CHANGED DYNAMICS. But there was no resolution, and a final conversation between DuPuy and Bodenheimer ended abruptly when the ESPN president's cell phone lost its juice as he was driving home through Connecticut. At the same time, ESPN was putting out a press release that Shapiro would be leaving the network as of Oct. 1. The programmer had agreed to take a job with Washington Redskins owner Dan Snyder to help make a run at Six Flags Amusement and turn it into a media empire.
This was big news since Shapiro's future was often a hot topic in sports-media rumor mills. At midnight, after the Shapiro release was out, ESPN passed on hockey. Shapiro assured Bodenheimer that he would stay engaged to get the baseball deal done.
Right in lockstep, Comcast the next day announced it had signed a five-year deal with the NHL to show games on OLN. "This changed the entire dynamic of our talks," says DuPuy. "Comcast knew it could be a viable [sports network] launch if it had both hockey and another major sport." So interest in baseball intensified. "And without hockey, ESPN knew it needed to keep baseball. It needed content."
Maybe so. But ESPN sources say they were just as confident that MLB badly wanted to nail down a deal with the ESPN.
VALIANT EFFORT. The following Monday, Aug. 22, DuPuy and Brosnan traveled to Comcast's center-city Philadelphia headquarters to meet with a cadre of top executives, including President Stephen Burke. Word of the baseball executives' trip to Philadelphia made its way back to ESPN's Bristol (Conn.) headquarters because calls were placed soon after to set up another round of talks.
MLB deliberately held off ESPN, though, in a tactical move. "We take Comcast seriously, but we have always had competition for rights, between Turner [Broadcasting] and News Corp.'s FSN [Fox Sports Networks]," says Len DeLuca, ESPN senior vice-president for programming who was right next to Shapiro for the two-and-half years of negotiations.
A week before the Labor Day weekend, Bodenheimer made another attempt to get a deal done. Both sides acknowledged that their various executives would be scattered about for the holiday, but could they make a valiant effort starting Tuesday morning, Sept. 6, to hammer out a deal. The added pressure was that Bodenheimer knew he had to be on plane to Hong Kong on that next morning.
GIVE AND GET. Executives gathered at 10 a.m. at baseball's offices that Tuesday and began to push for a deal. At one point, Robert Bowman, the CEO of MLB Advanced Media, the league's Internet arm, was summoned to Park Avenue from his office downtown to talk about wireless rights ESPN was interested in purchasing. Bowman had resisted giving up more rights, fearing it would hurt the league's own business of distributing games and highlights directly to fans. But DuPuy made it clear to Bowman that wireless rights were key to sealing the deal with ESPN.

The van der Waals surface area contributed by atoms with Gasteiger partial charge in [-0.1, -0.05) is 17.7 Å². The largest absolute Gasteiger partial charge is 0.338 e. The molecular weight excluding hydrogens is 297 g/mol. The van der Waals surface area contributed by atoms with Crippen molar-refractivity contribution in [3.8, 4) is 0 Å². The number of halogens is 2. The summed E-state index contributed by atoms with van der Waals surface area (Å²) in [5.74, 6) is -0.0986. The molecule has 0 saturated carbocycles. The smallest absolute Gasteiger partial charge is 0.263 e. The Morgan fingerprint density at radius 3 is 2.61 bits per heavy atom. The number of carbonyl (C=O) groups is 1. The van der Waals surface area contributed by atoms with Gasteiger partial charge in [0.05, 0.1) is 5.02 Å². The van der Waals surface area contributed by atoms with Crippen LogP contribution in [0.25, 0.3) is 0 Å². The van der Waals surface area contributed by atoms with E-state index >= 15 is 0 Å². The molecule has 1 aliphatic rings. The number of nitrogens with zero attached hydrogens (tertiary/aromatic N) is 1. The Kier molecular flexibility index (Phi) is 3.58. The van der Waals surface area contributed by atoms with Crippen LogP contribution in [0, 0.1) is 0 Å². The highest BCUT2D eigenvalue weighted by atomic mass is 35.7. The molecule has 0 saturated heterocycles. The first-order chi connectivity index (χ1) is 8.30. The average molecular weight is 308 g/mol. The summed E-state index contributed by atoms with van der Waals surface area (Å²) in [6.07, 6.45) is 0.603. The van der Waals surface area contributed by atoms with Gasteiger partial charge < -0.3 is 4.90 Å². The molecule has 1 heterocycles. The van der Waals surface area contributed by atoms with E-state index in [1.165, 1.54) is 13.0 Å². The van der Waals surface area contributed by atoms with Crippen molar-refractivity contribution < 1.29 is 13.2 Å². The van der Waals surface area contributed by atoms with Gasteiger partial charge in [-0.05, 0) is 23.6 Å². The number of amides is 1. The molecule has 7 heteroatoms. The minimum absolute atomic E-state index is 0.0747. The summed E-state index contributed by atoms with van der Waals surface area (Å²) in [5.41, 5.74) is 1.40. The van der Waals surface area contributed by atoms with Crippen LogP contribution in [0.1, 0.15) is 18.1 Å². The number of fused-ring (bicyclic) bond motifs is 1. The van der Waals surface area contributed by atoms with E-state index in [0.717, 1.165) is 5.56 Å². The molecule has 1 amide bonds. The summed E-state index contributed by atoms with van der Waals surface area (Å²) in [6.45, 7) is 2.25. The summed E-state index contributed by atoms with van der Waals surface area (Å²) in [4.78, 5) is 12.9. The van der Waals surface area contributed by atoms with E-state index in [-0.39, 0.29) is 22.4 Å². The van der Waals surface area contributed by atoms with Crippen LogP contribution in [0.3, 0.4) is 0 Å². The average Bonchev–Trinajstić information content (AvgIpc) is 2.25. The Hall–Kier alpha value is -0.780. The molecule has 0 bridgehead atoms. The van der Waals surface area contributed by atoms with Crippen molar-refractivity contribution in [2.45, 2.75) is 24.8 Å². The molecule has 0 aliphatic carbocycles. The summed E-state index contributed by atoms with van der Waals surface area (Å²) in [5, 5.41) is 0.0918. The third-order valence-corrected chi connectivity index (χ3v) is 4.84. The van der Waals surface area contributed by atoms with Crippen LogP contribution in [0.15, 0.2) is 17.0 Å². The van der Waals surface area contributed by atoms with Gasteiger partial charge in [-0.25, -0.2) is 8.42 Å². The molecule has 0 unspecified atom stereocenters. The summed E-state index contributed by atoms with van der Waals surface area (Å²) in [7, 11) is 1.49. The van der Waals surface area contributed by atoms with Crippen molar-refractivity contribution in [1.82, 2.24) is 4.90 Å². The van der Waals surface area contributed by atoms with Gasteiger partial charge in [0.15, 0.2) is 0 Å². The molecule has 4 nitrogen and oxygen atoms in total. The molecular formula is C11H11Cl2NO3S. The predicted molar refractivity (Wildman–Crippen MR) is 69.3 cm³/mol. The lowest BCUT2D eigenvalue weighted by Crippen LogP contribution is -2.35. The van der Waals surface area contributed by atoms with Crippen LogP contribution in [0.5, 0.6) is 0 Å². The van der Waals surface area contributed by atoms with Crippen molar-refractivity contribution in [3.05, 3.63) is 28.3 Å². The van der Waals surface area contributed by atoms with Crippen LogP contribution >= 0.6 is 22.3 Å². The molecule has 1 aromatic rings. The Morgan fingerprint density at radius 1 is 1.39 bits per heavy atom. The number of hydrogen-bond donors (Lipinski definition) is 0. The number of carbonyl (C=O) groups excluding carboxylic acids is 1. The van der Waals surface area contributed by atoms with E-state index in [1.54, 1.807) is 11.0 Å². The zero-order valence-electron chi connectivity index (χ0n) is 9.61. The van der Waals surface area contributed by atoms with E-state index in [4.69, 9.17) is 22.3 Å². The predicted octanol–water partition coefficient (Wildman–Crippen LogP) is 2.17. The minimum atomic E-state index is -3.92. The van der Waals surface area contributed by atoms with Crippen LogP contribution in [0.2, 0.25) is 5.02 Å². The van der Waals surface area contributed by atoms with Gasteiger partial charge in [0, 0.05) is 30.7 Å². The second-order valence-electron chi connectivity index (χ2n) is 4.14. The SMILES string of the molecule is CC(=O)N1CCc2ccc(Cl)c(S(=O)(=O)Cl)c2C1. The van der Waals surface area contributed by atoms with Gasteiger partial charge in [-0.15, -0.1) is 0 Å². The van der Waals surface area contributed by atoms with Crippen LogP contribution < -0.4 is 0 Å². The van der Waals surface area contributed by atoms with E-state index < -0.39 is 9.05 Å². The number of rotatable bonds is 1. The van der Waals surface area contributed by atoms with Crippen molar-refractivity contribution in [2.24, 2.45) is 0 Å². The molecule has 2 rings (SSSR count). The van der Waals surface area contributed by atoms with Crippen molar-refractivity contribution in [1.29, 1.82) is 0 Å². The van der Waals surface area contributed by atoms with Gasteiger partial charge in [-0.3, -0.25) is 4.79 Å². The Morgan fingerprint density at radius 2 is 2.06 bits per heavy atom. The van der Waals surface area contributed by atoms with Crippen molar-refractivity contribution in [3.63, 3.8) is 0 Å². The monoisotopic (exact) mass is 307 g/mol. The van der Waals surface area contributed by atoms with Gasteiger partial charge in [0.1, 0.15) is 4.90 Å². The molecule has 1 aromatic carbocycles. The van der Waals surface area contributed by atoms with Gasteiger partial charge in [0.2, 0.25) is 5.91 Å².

By mid-afternoon, it looked like a deal could be reached. For the next 12 hours or so, the details would be hashed out.
The final number would be $297 million a year, a 50% annual increase over ESPN's last deal. Each side, however, say they got a little and gave a little. The league got a huge boost in dollars and was able to continue to use ESPN to give its games broad exposure. MLB also says the deal is a win because it can now offer additional games to at least three other cable outlets, expanded from just one under the old ESPN deal.
BASEBALL EVERYWHERE. What MLB gave up, says DuPuy, was length, for one. It would have rather negotiated a six-year deal rather than one for eight years. It also gave up another night of baseball to ESPN. In addition to its exclusive Sunday night game, ESPN will be able to air games on Monday and Wednesday nights. About 60 games are still available as part of a national package, and talks continue with Comcast, as well as with Turner. The league itself is in the process of trying to create its own baseball cable channel, similar to outlets operated by the National Football League and the National Basketball Assn., which clearly added some tension to the talks.
ESPN receives that additional night of baseball and key wireless rights. For the first time, the ballgame you're watching on ESPN can also be beamed to any of a half-dozen high-tech platforms, including ESPN.com and even a wristwatch. Likewise, ESPN will be able to use game clips on its new Mobile ESPN cell-phone business. Another benefit: ESPN will continue to air the popular "Home Run Derby" before the All-Star Game.
What ESPN gave up, though, was exclusivity to do break-ins during the game of its Baseball Tonight programming. Keeping fans abreast of what's going on elsewhere in the league has been an effective way to keep them from turning the channel to get the scores and highlights from somewhere else. But the league, for the first time, will allow another programmer to create a similar kind of baseball-oriented show to break into games, except from 10 to 11 p.m. and midnight to 1 a.m., exclusive windows that ESPN will continue to keep.
"WIDE-RANGING RIGHTS." Shortly after Bodenheimer touched down in Hong Kong, the Walt Disney directors, also along for the trip, approved the deal from across the globe. A week later on Sept. 14, a weary Bodenheimer was back in New York to officially announce the agreement along with Commissioner Selig in a conference call with the press.
"We've acquired wide-ranging rights to fuel all the of the multimedia business of ESPN that today number over a dozen and will continue to grow," Bodenheimer said. As if he needed any reminder of what had loomed over the final weeks of ESPN's negotiations, Bodenheimer that night attended a cable industry dinner at the New York Hilton for which he served as co-chairperson. The other chairperson? Comcast CEO Brian Roberts. By Tom Lowry and Mark Hyman in New York